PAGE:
From July 26 through July 30, members and representatives of 113 chapters from across the country converged on Scottsdale, Arizona, at the J.W. Camelback Inn Resort and Spa for their 95th annual convention. The agenda was packed full of issues of great importance to the organization’s motto “Service Above Self”.
UNICO was founded by Doctor Anthony Vastola on October 10, 1922, in Waterbury, Connecticut. There were 15 men at the first meeting lead by Dr. Anthony Vastola. His dream was to create a service organization funded by Italians that would engage in charitable works, support higher education and perform patriotic deeds. The name in Italian means unique and it was to become unique in its service to our nation.
In keeping with the reason for the founding of the organization, UNICO National created committees such as the Jimmy V. Cancer, Cooley’s Anemia (fights a decease that affects people the from Mediterranean area), Mental Disease, Anti-Bias, Columbus Day, Disasters here and abroad, Italian studies, various scholarships funding careers in engineering, nursing, science, fine arts, language and a variety of other fields of study. Members from all over the country volunteer to be part of these and more of the organization’s endeavors to serve locally, nationally and globally. They have forged friendships that last throughout the years and have joined with other national Italian organizations to keep Columbus Day alive and to fight bigotry and discrimination against Italians and others.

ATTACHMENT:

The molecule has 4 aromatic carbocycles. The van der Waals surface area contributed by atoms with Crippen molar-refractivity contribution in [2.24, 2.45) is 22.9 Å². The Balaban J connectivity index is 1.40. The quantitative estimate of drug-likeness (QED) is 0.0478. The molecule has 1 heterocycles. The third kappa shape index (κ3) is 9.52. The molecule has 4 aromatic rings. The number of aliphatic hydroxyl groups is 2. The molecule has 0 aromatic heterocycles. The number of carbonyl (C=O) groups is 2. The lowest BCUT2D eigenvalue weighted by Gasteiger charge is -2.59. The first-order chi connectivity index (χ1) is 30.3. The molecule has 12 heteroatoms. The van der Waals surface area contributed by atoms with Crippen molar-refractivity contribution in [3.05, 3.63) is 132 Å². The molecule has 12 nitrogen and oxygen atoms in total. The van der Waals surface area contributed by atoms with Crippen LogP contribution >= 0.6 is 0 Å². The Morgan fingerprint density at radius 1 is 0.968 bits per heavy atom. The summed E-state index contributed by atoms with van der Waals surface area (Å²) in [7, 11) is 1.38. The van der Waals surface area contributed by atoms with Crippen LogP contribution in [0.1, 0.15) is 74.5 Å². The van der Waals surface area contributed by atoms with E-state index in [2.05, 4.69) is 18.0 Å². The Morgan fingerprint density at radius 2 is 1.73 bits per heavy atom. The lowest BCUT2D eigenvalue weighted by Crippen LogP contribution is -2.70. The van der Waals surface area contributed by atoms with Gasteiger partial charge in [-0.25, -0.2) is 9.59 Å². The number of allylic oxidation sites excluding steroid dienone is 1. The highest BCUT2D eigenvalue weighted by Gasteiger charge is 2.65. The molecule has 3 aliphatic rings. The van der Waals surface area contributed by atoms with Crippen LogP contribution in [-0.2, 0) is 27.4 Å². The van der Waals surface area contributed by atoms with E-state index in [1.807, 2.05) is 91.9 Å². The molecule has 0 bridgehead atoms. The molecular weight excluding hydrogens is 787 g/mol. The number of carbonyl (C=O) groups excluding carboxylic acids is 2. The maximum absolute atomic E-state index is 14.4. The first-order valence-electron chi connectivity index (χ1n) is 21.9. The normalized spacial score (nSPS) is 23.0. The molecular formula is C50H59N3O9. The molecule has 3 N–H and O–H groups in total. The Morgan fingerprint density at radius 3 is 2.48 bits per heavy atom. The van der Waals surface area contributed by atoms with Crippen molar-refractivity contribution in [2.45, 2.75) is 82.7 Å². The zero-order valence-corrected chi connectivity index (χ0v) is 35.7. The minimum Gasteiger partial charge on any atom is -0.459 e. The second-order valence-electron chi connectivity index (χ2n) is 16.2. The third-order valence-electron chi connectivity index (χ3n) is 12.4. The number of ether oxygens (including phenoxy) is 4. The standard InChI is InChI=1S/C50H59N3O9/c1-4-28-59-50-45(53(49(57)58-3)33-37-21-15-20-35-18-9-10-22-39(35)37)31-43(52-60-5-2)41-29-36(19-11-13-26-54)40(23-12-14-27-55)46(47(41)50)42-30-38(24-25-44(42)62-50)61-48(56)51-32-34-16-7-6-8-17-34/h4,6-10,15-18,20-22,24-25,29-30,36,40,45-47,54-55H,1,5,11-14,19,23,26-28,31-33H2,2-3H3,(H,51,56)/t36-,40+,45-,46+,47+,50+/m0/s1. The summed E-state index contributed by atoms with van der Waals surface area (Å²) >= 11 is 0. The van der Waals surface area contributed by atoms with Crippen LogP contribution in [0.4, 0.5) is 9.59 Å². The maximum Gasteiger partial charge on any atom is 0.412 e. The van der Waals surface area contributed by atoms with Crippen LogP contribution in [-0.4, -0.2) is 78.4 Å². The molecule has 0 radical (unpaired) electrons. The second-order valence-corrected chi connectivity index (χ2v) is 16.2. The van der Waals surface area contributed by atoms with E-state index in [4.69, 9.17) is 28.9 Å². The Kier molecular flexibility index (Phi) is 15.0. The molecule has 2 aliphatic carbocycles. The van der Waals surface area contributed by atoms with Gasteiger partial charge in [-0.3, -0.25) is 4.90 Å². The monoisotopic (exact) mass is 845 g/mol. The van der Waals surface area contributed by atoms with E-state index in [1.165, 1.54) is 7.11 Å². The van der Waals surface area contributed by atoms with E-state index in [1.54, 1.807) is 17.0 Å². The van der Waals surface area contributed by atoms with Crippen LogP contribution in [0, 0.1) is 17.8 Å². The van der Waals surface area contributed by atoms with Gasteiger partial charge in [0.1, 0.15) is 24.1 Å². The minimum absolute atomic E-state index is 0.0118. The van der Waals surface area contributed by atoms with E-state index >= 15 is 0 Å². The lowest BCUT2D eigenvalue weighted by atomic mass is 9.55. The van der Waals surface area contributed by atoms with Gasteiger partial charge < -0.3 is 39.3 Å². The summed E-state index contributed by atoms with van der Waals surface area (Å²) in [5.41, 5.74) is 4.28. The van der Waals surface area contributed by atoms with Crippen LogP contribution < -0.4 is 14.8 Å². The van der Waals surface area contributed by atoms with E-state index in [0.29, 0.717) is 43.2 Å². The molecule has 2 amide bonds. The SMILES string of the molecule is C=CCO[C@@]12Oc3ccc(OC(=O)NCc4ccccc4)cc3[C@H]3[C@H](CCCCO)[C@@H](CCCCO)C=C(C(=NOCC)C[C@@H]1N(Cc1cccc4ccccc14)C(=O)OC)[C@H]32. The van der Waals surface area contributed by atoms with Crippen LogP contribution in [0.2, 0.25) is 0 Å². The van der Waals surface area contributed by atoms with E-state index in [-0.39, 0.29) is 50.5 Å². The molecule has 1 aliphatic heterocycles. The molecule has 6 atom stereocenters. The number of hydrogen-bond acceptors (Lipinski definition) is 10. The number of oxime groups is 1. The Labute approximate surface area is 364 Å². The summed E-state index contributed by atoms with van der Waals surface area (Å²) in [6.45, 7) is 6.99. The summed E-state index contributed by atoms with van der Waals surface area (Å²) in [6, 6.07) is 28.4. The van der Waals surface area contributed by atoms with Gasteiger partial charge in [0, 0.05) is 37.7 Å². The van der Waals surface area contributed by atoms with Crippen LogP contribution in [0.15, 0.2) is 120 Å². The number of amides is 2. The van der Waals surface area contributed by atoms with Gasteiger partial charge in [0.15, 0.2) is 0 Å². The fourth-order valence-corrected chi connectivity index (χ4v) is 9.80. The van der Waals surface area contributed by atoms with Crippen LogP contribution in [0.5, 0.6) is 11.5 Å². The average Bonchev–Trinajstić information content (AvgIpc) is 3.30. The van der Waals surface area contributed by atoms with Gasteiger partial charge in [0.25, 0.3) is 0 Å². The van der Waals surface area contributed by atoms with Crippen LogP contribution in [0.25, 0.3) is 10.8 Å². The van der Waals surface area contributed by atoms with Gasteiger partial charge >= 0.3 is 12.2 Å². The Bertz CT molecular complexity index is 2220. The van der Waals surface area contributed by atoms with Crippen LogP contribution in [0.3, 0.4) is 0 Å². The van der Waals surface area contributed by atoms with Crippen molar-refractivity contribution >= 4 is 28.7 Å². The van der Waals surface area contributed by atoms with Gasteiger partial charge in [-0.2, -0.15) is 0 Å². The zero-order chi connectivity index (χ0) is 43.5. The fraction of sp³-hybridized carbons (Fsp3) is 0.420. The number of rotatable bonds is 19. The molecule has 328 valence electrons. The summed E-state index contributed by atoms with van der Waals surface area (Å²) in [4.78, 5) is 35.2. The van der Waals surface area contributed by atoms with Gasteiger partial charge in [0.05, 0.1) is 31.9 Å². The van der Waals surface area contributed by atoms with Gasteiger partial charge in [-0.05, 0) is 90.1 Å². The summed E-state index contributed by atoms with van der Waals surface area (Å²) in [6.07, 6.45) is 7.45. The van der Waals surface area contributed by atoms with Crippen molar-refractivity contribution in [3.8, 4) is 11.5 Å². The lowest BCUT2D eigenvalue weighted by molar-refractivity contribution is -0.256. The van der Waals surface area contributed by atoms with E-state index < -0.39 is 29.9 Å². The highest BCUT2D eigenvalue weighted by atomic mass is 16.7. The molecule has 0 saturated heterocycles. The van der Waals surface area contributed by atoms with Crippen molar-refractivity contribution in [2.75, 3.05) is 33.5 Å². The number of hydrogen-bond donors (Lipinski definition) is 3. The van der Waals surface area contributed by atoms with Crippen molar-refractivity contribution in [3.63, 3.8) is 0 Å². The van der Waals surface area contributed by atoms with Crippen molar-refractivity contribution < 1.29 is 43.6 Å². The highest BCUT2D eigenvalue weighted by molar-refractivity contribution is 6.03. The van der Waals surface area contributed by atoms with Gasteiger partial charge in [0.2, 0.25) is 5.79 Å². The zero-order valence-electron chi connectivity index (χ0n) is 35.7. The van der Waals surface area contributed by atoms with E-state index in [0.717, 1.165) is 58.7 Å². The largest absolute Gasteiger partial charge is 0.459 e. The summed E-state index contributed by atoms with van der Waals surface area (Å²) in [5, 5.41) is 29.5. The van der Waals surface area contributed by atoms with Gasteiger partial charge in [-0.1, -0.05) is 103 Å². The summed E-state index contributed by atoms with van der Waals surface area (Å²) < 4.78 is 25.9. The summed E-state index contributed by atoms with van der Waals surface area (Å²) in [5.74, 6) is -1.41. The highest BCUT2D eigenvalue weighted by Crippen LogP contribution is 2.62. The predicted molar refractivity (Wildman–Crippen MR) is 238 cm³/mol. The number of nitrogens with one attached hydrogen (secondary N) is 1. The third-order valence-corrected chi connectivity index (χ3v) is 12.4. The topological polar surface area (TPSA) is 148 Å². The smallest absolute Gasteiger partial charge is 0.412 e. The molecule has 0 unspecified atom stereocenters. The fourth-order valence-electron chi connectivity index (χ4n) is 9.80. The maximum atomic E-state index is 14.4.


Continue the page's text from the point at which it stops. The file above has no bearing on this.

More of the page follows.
Locally, we are very fortunate to have the St. Louis Chapter of UNICO here in our city. The chapter holds the Alphonse Lordo Memorial Golf Classic annually that benefits Our Little Haven, Siteman Cancer Center, John L. Trotter Multiple Sclerosis Project and the Multiple Sclerosis Center of St. Louis plus other local charities.
Many of the organization’s members across the country fund these activities. At the convention in July, the UNICO Foundation voted to award the St. Ambrose Society in St. Louis with a $1,000 grant from the Torraco family.
The St. Ambrose Society is the brain child of the parish deacon, Joseph Fragale. More than a year ago, he began a program to feed the homeless starting with parish volunteers making 1500 sandwiches that were then brought to St. Patrick’s Center. The program has swelled to include Father Dempsey’s Charities which feeds homeless veterans, Missionaries of Charity (Mother Teresa’s order she established here and other homeless food programs. Fragale is currently planning an expansion of the society’s activities which includes partnerships Criminal Justice Ministry (CJM) of the Archdiocese and St. Vincent’s Orphanage.